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Latin Americans Hit the Streets to Strike on International Women's Day

Categories: Latin America, Citizen Media, Digital Activism, Gay Rights (LGBT), Human Rights, Protest, Women & Gender

Sign reads, “No to sexist violence.” Photo: Emergente. Published with permission and under CC 2.0.

Latin America is expecting a rush of street actions and activist initiatives on Wednesday, following promises by an array of civic groups to join a labor strike on International Women's Day. Organizers expect the work stoppages and protests to spread like two movements last October, #VivasNosQueremos (We Want Ourselves Alive) and #NiUnaMenos (Not One Less).

This March 8 we'll be back to the streets. Photo: The NotOneLess protest in June 2016.

The protests last year started in Argentina in response to a series of brutal femicides that took place weeks earlier in different parts of the country. These demonstrations quickly spread to other parts of the region [7]. Within days, there were protests in cities across Chile, Uruguay, Peru, Bolivia, and Mexico, with demonstrators chanting the same slogans, and campaigning on the same issues.

This year, numerous organizations throughout the region, both online and offline, have waged public-education initiatives and invited people to planned demonstrations, also asking women to join an international strike.

This Wednesday, people across Latin America will protest the fact that their region has some of the highest rates of femicide in the world [8]. In Uruguay [9], for example, protesters are denouncing state officials’ failure to institute better protections for women, and speaking out against the rise of religious groups and the invisibility of populations of African descent:

A pesar de determinadas políticas públicas que podrían considerarse progresistas, denunciamos […] las barreras existentes para el acceso a la interrupción voluntaria del embarazo [Exigimos también] Reconocimiento de derechos específicos para la población afrodescendiente: Asumir en la lucha feminista la lucha contra el [racismo]. [Se necesitan] políticas descentralizadas para la población afrodescendiente reconociendo a las mujeres rurales con sus carencias particulares por el medio donde se encuentran, donde opera fuertemente la hegemonía de poder clases, raza y sexo.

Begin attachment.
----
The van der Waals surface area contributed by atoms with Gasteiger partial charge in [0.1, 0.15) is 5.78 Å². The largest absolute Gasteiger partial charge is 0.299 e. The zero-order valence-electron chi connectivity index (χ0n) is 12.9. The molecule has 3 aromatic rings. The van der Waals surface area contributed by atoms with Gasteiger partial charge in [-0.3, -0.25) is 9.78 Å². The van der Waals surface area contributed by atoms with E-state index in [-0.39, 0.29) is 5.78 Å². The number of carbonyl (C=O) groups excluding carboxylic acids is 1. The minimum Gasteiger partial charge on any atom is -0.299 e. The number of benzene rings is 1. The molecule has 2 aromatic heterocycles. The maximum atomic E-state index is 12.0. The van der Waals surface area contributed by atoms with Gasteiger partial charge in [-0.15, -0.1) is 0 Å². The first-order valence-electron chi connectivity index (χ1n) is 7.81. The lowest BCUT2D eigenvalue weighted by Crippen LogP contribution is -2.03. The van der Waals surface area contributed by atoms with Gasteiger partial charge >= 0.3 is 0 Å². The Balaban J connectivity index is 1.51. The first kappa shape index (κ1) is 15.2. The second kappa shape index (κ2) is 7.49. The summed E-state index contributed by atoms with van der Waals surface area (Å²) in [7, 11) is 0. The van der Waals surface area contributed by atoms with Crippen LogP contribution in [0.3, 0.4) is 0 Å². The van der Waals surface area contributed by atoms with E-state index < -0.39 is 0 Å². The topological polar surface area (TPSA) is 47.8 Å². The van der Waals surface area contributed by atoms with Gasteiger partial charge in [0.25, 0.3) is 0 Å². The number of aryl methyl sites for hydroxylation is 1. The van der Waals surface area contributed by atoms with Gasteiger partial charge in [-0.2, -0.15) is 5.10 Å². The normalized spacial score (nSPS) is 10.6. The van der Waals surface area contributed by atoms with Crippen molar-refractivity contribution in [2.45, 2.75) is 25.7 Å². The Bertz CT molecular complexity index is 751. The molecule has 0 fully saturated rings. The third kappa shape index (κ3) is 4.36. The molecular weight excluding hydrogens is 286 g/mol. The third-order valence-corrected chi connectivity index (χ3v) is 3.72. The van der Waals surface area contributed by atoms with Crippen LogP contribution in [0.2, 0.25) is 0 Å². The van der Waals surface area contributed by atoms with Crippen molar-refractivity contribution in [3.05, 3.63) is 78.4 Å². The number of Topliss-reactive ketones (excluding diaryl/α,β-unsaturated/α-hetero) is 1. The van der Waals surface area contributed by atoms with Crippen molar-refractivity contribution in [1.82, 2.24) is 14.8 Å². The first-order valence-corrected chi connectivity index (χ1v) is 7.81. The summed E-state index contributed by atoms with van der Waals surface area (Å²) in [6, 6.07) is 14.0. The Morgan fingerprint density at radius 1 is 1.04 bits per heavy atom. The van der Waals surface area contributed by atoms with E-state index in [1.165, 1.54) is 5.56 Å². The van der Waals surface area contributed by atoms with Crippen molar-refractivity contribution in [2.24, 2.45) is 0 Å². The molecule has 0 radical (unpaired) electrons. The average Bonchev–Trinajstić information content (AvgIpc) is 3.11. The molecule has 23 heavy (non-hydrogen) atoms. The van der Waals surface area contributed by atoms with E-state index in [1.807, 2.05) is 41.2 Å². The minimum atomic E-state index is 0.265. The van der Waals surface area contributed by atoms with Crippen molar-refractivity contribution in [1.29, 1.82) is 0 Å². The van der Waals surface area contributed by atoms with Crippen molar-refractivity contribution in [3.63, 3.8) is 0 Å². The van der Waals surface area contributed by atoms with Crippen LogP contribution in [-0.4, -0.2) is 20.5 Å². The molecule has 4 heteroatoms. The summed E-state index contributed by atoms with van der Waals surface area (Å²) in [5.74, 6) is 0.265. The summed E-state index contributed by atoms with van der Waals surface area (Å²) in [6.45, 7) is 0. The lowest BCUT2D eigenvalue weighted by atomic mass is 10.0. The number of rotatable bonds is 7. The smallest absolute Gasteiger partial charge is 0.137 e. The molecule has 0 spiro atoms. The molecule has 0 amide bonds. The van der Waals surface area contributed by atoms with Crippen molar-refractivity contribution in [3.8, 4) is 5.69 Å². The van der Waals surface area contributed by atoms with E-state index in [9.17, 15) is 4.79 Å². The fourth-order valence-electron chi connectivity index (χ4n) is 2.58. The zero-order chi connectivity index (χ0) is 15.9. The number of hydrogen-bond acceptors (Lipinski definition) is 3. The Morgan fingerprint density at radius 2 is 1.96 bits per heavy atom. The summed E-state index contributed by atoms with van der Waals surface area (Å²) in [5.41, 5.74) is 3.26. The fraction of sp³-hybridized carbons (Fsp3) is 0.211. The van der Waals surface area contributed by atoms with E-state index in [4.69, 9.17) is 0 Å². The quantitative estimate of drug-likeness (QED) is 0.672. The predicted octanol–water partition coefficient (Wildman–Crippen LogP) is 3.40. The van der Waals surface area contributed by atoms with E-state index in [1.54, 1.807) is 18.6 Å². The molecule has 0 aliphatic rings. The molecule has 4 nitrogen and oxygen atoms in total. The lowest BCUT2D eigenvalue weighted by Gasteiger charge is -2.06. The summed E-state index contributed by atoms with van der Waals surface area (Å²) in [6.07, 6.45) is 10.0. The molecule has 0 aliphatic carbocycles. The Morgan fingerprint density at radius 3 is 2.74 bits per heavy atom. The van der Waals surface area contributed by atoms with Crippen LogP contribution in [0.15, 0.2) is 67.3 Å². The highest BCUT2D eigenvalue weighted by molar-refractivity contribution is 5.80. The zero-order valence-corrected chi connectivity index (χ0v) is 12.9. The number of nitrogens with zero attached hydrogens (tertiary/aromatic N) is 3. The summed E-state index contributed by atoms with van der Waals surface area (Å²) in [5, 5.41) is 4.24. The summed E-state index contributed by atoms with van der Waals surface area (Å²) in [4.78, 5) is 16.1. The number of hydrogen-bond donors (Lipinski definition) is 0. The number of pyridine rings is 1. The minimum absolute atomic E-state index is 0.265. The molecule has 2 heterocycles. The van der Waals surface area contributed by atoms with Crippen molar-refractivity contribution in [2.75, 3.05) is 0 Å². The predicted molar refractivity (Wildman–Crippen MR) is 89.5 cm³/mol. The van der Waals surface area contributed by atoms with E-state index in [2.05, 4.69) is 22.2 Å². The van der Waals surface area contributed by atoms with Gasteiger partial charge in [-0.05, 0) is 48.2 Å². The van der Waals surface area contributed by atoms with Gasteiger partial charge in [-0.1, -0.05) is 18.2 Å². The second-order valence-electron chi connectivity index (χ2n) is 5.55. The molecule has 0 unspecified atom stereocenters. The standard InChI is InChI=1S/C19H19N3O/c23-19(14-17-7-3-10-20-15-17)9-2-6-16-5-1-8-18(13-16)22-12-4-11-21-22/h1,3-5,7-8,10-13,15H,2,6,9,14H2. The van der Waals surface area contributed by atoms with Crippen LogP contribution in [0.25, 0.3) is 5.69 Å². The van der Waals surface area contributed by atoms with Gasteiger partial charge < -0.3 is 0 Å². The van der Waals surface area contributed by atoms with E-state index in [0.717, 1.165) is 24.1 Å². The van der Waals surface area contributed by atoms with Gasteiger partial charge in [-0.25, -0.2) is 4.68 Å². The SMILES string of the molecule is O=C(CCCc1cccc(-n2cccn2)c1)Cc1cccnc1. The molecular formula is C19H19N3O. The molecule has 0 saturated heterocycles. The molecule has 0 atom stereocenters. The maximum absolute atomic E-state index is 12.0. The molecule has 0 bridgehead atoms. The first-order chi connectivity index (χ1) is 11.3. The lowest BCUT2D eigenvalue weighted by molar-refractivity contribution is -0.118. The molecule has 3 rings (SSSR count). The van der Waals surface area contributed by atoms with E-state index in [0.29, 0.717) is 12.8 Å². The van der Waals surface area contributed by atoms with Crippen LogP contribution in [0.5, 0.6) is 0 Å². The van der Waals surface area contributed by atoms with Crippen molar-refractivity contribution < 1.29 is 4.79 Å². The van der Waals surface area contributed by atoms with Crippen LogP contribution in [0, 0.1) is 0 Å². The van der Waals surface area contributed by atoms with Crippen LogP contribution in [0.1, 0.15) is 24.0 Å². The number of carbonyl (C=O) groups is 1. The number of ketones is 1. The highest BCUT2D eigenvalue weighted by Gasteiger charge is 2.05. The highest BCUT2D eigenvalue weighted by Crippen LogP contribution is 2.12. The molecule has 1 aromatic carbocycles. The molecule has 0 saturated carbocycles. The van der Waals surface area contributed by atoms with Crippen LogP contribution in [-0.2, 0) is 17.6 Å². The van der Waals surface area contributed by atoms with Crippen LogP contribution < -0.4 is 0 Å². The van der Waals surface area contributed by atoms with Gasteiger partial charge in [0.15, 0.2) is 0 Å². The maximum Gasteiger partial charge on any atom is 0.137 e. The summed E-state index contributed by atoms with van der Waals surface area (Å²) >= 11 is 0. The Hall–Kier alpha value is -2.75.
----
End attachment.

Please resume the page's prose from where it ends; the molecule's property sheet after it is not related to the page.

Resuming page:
In spite of certain public policies that could be considered as progressive, we denounce […] the limitations that exist in the access to voluntary pregnancy interruption. [We demand also] specific rights to be considered for Afro-descendants: that the feminist struggle takes on the struggle against [racism]. Decentralized policies [are needed] for the Afro-descendant population, recognizing rural women with their particular needs due to their surroundings, where hegemonies of class, race and sex act strongly.

In Chile, activists on Facebook are sharing ways to join the strike [10]:

El grupo internacional sugiere una forma abierta de paro y nuestra labor es decidir cómo lo haremos en las distintas ciudades de Chile:
– Paro total – paro en el trabajo o en las tareas domésticas y en los roles sociales como cuidadoras durante la jornada completa